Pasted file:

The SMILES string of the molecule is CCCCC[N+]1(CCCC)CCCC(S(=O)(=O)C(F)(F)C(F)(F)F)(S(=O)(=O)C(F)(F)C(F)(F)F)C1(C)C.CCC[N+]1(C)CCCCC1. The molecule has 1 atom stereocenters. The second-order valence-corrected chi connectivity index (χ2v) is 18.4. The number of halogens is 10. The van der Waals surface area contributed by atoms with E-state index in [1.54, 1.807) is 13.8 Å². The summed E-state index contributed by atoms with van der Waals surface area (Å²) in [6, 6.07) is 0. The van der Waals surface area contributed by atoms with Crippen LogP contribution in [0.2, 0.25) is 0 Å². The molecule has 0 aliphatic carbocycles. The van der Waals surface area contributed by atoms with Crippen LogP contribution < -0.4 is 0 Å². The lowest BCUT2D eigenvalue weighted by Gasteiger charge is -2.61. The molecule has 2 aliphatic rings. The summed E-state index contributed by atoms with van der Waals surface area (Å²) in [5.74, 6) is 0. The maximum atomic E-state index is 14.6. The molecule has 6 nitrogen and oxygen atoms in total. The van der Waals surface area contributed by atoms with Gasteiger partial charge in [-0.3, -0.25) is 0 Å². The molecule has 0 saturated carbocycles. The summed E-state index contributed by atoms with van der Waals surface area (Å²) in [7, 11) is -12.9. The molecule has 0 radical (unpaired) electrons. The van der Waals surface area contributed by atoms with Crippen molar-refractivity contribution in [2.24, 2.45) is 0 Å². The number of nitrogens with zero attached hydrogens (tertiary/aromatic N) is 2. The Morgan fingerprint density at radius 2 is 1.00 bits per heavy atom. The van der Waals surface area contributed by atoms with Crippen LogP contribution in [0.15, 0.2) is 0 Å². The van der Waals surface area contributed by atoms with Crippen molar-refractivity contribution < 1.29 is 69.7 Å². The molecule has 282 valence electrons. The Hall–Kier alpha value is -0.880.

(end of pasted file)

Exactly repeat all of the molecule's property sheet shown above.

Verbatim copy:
The SMILES string of the molecule is CCCCC[N+]1(CCCC)CCCC(S(=O)(=O)C(F)(F)C(F)(F)F)(S(=O)(=O)C(F)(F)C(F)(F)F)C1(C)C.CCC[N+]1(C)CCCCC1. The molecule has 1 atom stereocenters. The second-order valence-corrected chi connectivity index (χ2v) is 18.4. The number of halogens is 10. The van der Waals surface area contributed by atoms with E-state index in [1.54, 1.807) is 13.8 Å². The summed E-state index contributed by atoms with van der Waals surface area (Å²) in [6, 6.07) is 0. The van der Waals surface area contributed by atoms with Crippen LogP contribution in [0.2, 0.25) is 0 Å². The molecule has 0 aliphatic carbocycles. The van der Waals surface area contributed by atoms with Crippen LogP contribution < -0.4 is 0 Å². The lowest BCUT2D eigenvalue weighted by Gasteiger charge is -2.61. The molecule has 2 aliphatic rings. The summed E-state index contributed by atoms with van der Waals surface area (Å²) in [5.74, 6) is 0. The maximum atomic E-state index is 14.6. The molecule has 6 nitrogen and oxygen atoms in total. The van der Waals surface area contributed by atoms with Gasteiger partial charge in [-0.3, -0.25) is 0 Å². The molecule has 0 saturated carbocycles. The summed E-state index contributed by atoms with van der Waals surface area (Å²) in [7, 11) is -12.9. The molecule has 0 radical (unpaired) electrons. The van der Waals surface area contributed by atoms with Crippen molar-refractivity contribution in [2.24, 2.45) is 0 Å². The number of nitrogens with zero attached hydrogens (tertiary/aromatic N) is 2. The Morgan fingerprint density at radius 2 is 1.00 bits per heavy atom. The van der Waals surface area contributed by atoms with Crippen LogP contribution in [0.15, 0.2) is 0 Å². The van der Waals surface area contributed by atoms with Crippen molar-refractivity contribution < 1.29 is 69.7 Å². The molecule has 282 valence electrons. The Hall–Kier alpha value is -0.880.